As any do-it-yourself drywaller discovers, there are many of various kinds of drywall. Go to your neighborhood do-it-yourself store or lumberyard and you’ll find that what you thought was “pretty standard” is actually only the tip of the iceberg.
Don’t let all those different types of drywall overwhelm you! You can find several types of drywall compositions, thicknesses, and sizes for different applications and uses. How do you know what you should purchase? Below is information on the most common types of drywall available to help you create the right decision.
This is the most common type of drywall (white paper front) and can be used for the majority of do-it-yourself and new home interior construction. Before beginning a project check with local building codes to ensure they do not specify that one type of drywall can be used in construction.
Standard drywall is normally sold in either 4’x8′ sheets, or 4’x12′ sheets. Drywall Repair San DIego Which of the sizes you use depends upon the size of the area in which you’re installing drywall, the number of people carrying it out, and the simple access (in a basement, for instance, it may be impossible to turn a large part with a 12′ sheet). 4’x12′ sheets are problematic for a single person to utilize.
My recommendation is by using 4’x12′ sheets whenever you can. It reduces the number of cuts that need to be made as well as the amount of joints that will have to be finished.
Standard drywall can be sold in a number of widths – 1/4″, 3/8″, 1/2″, and 5/8″. 1/2″ is the standard width of drywall, suitable for most interior construction on walls and ceilings. 1/2″ drywall is considered acceptable by most local building codes.
1/4″ drywall is called flex-board and often useful for curved surfaces. It is somewhat fragile rather than highly suggested for the amateur drywall installer.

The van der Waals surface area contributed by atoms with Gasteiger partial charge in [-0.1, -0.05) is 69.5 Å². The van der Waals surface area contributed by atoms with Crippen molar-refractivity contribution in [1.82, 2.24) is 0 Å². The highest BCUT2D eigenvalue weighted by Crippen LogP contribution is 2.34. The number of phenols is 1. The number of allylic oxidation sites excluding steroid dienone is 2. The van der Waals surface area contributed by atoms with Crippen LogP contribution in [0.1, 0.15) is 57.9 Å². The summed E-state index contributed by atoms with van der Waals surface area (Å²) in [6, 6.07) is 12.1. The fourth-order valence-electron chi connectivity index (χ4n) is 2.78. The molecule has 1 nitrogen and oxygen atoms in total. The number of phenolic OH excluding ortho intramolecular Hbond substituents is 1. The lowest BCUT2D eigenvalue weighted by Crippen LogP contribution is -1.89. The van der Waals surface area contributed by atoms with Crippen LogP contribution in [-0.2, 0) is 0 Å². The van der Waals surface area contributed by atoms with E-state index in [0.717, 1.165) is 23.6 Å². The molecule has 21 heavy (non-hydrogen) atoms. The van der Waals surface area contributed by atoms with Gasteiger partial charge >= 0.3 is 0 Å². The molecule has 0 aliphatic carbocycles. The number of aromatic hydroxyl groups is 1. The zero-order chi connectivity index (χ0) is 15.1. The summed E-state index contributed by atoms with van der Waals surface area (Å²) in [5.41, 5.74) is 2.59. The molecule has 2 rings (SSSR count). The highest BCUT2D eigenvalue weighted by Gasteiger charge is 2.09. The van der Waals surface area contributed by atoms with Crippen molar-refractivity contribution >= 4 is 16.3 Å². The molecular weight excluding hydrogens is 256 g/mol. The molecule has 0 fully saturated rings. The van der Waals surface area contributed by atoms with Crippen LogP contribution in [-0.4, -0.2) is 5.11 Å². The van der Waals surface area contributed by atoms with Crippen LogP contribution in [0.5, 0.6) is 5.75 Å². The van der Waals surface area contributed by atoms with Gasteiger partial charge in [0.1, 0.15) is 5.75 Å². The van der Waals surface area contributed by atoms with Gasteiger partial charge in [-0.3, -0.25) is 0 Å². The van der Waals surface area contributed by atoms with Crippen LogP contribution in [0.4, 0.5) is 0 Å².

5/8″ drywall is heavier-duty drywall, suitable for use in commercial settings, high traffic areas, or where some excess insulation or noise control is necessary. In some areas, 5/8″ drywall is required by local codes.
Moisture-Resistant Drywall (Green Board)
Moisture-resistant drywall is also known as Green Board in mention of the water-resistant green paper used outside the gypsum. Moisture-resistant drywall is a common type of drywall useful for high-moisture areas such as for example bathrooms & kitchens. There is absolutely no difference from standard drywall except that the paper backing used has a much higher moisture resistance than standard drywall.
Green board is highly suggested for use in bathrooms, damp basements, and may be used in kitchens (especially around stoves and sinks). You should note that green board is not fire-resistant, nor waterproof, but resistant to damp conditions.
The final common kind of drywall is Fire Resistant, or FR, drywall. FR drywall is available mostly in the 5/8″ thick variety. Special fibers and other fire-resistant materials are added to the gypsum core to create more fire-protection than standard drywall.
Building codes in many areas require the use of Fire Resistant drywall for several applications, including:
Walls separating an attached garage from a living space.
Walls and Ceilings in attached apartments or condos.
Enclosed rooms enclosing furnaces, water heaters, or other fire hazards.
There are many other types of drywall as well, including soundproof drywall, paperless drywall, among others, however they are less common and so I won’t cover them here. The very best of luck on your own drywall project. Visit “HOW EXACTLY TO Drywall” for more drywall installation instructions.